The electronic self report assessment and intervention for cancer: promoting patient verbal reporting of symptom and quality of life issues in a randomized controlled trial
1 Department of Biobehavioral Nursing and Health Systems, University of Washington, Box 357366, Seattle, WA 98195-7366, USA
2 Phyllis F. Cantor Center, Dana-Farber Cancer Institute, 450 Brookline Ave, LW 518, Boston, MA 02215, USA
3 Biostatistics & Computational Biology, Dana-Farber Cancer Institute, 450 Brookline Ave, Boston, MA 02115, USA
4 Dana-Farber Cancer Institute, Department of Medicine, Harvard Medical School, 450 Brookline Ave, Boston, MA 02215, USA
5 Department of Psychiatry, University of Washington Medical Center, Seattle, WA 98195, USA
6 Seattle Cancer Care Alliance, 825 Eastlake Ave E, Seattle, WA 98109, USA
7 U.S. Department of Defense, Joint Base Lewis-McChord, National Center for Telehealth and Technology, Tacoma, Washington, USA
8 Radiation Oncology, University of Washington Medical Center, Seattle, WA 98195, USA
9 Department of Rehabilitation Medicine, University of Washington Seattle, Box 354237, Seattle, WA 98195-4237, USA
BMC Cancer 2014, 14:513 doi:10.1186/1471-2407-14-513Published: 12 July 2014
The electronic self report assessment - cancer (ESRA-C), has been shown to reduce symptom distress during cancer therapy The purpose of this analysis was to evaluate aspects of how the ESRA-C intervention may have resulted in lower symptom distress (SD).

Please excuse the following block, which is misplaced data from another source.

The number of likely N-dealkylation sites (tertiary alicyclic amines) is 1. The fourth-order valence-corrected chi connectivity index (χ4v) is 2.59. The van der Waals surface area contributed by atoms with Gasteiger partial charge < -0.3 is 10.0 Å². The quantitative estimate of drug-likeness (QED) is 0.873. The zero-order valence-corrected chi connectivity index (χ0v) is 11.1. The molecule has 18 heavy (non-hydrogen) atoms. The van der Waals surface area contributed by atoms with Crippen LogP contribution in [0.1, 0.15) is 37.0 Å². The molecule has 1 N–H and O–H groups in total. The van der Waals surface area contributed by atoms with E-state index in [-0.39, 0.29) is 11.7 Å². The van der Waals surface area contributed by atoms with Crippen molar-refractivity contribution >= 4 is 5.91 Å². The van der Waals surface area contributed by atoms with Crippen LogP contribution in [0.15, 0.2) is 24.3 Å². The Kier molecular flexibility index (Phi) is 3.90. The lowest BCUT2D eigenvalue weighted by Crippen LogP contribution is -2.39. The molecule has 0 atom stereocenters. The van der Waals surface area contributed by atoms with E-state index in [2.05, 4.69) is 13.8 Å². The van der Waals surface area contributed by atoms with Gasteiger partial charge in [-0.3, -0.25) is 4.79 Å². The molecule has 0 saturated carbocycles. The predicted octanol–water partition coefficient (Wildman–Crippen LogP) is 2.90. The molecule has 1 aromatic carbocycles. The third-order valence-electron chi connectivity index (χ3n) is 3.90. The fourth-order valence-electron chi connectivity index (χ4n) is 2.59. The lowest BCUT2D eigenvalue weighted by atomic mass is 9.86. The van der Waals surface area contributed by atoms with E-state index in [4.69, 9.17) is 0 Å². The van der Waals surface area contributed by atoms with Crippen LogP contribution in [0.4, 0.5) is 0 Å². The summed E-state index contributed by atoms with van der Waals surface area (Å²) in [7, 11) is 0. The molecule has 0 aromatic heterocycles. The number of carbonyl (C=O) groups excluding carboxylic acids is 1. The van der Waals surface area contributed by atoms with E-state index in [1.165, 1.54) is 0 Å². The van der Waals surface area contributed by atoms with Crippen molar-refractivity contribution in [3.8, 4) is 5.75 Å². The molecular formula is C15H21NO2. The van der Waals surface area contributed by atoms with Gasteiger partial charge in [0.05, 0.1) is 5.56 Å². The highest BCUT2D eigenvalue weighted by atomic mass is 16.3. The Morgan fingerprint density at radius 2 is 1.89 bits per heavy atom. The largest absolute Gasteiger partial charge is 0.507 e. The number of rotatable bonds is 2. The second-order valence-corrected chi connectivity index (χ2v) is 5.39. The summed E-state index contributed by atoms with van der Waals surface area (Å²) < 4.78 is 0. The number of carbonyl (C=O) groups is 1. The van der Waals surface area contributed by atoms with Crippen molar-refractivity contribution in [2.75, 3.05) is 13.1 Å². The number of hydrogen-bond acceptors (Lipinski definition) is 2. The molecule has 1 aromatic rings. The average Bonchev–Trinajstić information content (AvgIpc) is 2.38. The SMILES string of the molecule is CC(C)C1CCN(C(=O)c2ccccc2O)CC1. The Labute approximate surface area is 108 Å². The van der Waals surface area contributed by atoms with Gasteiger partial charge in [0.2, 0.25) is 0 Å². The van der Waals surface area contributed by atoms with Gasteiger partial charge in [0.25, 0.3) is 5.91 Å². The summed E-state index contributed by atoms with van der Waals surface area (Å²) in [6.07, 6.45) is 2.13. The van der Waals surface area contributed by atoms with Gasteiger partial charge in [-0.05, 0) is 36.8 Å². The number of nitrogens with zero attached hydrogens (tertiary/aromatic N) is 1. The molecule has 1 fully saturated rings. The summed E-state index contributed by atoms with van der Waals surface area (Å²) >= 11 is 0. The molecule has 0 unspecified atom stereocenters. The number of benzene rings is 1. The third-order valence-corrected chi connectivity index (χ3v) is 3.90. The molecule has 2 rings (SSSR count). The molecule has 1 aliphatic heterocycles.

Patients at two cancer centers were randomized to ESRA-C assessment only (control) or the Web-based ESRA-C intervention delivered to patients’ homes or to a tablet in clinic. The intervention allowed patients to self-monitor symptom and quality of life (SxQOL) between visits, receive self-care education and coaching to report SxQOL to clinicians. Summaries of assessments were delivered to clinicians in both groups. Audio-recordings of clinic visits made 6 weeks after treatment initiation were coded for discussions of 26 SxQOL issues, focusing on patients’/caregivers’ coached verbal reports of SxQOL severity, pattern, alleviating/aggravating factors and requests for help. Among issues identified as problematic, two measures were defined for each patient: the percent SxQOL reported that included a coached statement, and an index of verbalized coached statements per SxQOL. The Wilcoxon rank test was used to compare measures between groups. Clinician responses to problematic SxQOL were compared. A mediation analysis was conducted, exploring the effect of verbal reports on SD outcomes.
517 (256 intervention) clinic visits were audio-recorded. General discussion of problematic SxQOL was similar in both groups. Control group patients reported a median 75% of problematic SxQOL using any specific coached statement compared to a median 85% in the intervention group (p = .0009). The median report index of coached statements was 0.25 for the control group and 0.31 for the intervention group (p = 0.008). Fatigue, pain and physical function issues were reported significantly more often in the intervention group (all p < .05). Clinicians' verbalized responses did not differ between groups. Patients' verbal reports did not mediate final SD outcomes (p = .41).
Adding electronically-delivered, self-care instructions and communication coaching to ESRA-C promoted specific patient descriptions of problematic SxQOL issues compared with ESRA-C assessment alone. However, clinician verbal responses were no different and subsequent symptom distress group differences were not mediated by the patients' reports.
NCT00852852; 26 Feb 2009